Un gagà aristocratico che (a parte la sfiga iniziale che motiva le sue avventure) è sempre al posto giusto nel momento giusto: è il più coraggioso, il più ricco, il più bello, il più forte, il più fortunato, il più audace, il più magnanimo, il più colto, il più stoico, il più gentiluomo, il più elegante; le sue armi sono sempre le più fin i suoi cavalli i più focosi, i suoi serpenti i più immensi, le sue tigri le più feroci ecc ecc.
Ma, ai nostri occhi moderni (sì, lo so che non si dovrebbe prescindere dall’epoca in cui è stato tratteggiato), scusate la volgarità, è anche il più testa di…
Per dire, massacra in allegria uomini e bestie senza fare un plissé, dà fuoco allegramente a una intera foresta per tenere lontane le bestie notturne, tratta i non europei che incontra come scimmie poco sviluppate, ecc. ecc.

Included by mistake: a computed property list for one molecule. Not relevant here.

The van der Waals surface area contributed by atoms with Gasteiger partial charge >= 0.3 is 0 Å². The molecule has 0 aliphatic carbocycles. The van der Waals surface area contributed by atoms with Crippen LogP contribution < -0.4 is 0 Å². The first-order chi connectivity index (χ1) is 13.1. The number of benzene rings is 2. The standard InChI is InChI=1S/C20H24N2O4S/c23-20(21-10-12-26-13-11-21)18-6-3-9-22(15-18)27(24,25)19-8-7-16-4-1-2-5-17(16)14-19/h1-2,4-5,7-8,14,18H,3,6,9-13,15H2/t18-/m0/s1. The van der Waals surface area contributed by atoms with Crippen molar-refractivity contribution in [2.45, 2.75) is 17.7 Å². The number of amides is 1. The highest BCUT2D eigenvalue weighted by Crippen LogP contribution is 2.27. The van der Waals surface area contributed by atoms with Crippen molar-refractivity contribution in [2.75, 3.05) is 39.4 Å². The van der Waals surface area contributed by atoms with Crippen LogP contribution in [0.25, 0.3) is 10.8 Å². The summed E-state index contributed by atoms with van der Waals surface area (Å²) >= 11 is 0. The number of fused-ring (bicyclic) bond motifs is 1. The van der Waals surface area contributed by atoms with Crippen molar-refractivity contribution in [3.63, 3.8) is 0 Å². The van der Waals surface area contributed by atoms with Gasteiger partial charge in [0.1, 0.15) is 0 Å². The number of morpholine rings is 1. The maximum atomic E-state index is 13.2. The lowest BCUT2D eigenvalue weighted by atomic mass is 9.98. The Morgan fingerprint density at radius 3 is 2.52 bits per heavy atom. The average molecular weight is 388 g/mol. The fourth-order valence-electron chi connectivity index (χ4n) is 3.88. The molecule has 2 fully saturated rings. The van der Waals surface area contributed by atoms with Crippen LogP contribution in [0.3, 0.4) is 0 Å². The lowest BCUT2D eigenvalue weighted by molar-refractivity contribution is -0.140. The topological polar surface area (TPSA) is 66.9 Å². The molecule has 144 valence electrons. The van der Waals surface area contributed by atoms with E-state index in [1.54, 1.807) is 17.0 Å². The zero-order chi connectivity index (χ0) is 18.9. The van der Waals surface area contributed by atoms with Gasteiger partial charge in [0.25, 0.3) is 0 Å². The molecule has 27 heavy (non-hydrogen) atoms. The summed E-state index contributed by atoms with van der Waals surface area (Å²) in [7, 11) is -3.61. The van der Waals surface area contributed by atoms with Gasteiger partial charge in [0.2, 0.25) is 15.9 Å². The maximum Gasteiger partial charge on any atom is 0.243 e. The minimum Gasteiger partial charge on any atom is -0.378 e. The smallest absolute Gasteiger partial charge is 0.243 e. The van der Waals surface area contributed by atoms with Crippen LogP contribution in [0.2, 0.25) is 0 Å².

Le uniche parti divertenti del romanzo sono quelle storiche (ascesa e consolidamento di Napoleone, Giuseppina, Fouché, i generali in disgrazia) e quelle enciclopediche (inserti sulla storia romana antica, sulle su grandi autori come Chateaubriand, Haydn).

“Il piacere della lettura, sul quale Dumas non transigeva”,
come scrive il curatore dell’edizione, qui è veramente andato a Patrasso: visto che si tratta di un romanzo perduto da quasi un secolo ci si domanda che bisogno c’era di ritrovarlo
( )
  icaro. | Aug 31, 2017 |
It is tempting to dismiss Dumas as not being a monument of fine literature such as Balzac and Flaubert. The clue to understand Last Cavalier is given by Dumas himself in its related novel: "The Companions of Jehu". Dumas said he wanted, like Balzac, to be remembered for a "Comedie Humaine" but one covering the times of the French Revolution and the age of Bonaparte/Napoloeon. Read under that filter given by the author himself, Last Cavalier is the missing piece of this giant historical frescoe that depicts this age from the intimacy and confidences of the private chambers of its actors, to the great ceremonies and battles that mark the convulsions of a European Revolution. ( )